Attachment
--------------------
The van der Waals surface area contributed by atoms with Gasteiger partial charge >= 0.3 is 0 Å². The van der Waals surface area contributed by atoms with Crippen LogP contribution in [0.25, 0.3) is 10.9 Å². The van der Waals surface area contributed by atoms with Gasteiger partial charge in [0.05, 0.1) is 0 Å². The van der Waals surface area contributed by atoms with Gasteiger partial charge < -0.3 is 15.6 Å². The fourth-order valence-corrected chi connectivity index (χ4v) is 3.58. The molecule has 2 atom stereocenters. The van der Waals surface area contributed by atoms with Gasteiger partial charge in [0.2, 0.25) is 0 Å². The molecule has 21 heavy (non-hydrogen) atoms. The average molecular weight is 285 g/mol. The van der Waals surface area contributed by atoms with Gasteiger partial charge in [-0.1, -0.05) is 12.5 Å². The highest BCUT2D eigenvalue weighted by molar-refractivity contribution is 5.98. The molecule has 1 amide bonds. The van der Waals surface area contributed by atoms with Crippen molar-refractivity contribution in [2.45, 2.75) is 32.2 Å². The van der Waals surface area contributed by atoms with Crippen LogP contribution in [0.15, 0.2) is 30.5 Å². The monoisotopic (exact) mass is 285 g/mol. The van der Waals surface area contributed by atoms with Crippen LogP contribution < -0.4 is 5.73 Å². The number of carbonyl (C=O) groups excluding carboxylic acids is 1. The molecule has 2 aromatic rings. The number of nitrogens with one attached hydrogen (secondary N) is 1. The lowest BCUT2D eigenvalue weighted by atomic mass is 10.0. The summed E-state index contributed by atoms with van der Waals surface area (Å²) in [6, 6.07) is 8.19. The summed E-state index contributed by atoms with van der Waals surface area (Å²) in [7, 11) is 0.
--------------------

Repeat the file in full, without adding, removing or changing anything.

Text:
The van der Waals surface area contributed by atoms with Gasteiger partial charge >= 0.3 is 0 Å². The van der Waals surface area contributed by atoms with Crippen LogP contribution in [0.25, 0.3) is 10.9 Å². The van der Waals surface area contributed by atoms with Gasteiger partial charge in [0.05, 0.1) is 0 Å². The van der Waals surface area contributed by atoms with Gasteiger partial charge < -0.3 is 15.6 Å². The fourth-order valence-corrected chi connectivity index (χ4v) is 3.58. The molecule has 2 atom stereocenters. The van der Waals surface area contributed by atoms with Gasteiger partial charge in [0.2, 0.25) is 0 Å². The molecule has 21 heavy (non-hydrogen) atoms. The average molecular weight is 285 g/mol. The van der Waals surface area contributed by atoms with Gasteiger partial charge in [-0.1, -0.05) is 12.5 Å². The highest BCUT2D eigenvalue weighted by molar-refractivity contribution is 5.98. The molecule has 1 amide bonds. The van der Waals surface area contributed by atoms with Crippen molar-refractivity contribution in [2.45, 2.75) is 32.2 Å². The van der Waals surface area contributed by atoms with Crippen LogP contribution in [0.15, 0.2) is 30.5 Å². The monoisotopic (exact) mass is 285 g/mol. The van der Waals surface area contributed by atoms with Crippen LogP contribution < -0.4 is 5.73 Å². The number of carbonyl (C=O) groups excluding carboxylic acids is 1. The molecule has 2 aromatic rings. The number of nitrogens with one attached hydrogen (secondary N) is 1. The lowest BCUT2D eigenvalue weighted by atomic mass is 10.0. The summed E-state index contributed by atoms with van der Waals surface area (Å²) in [6, 6.07) is 8.19. The summed E-state index contributed by atoms with van der Waals surface area (Å²) in [7, 11) is 0.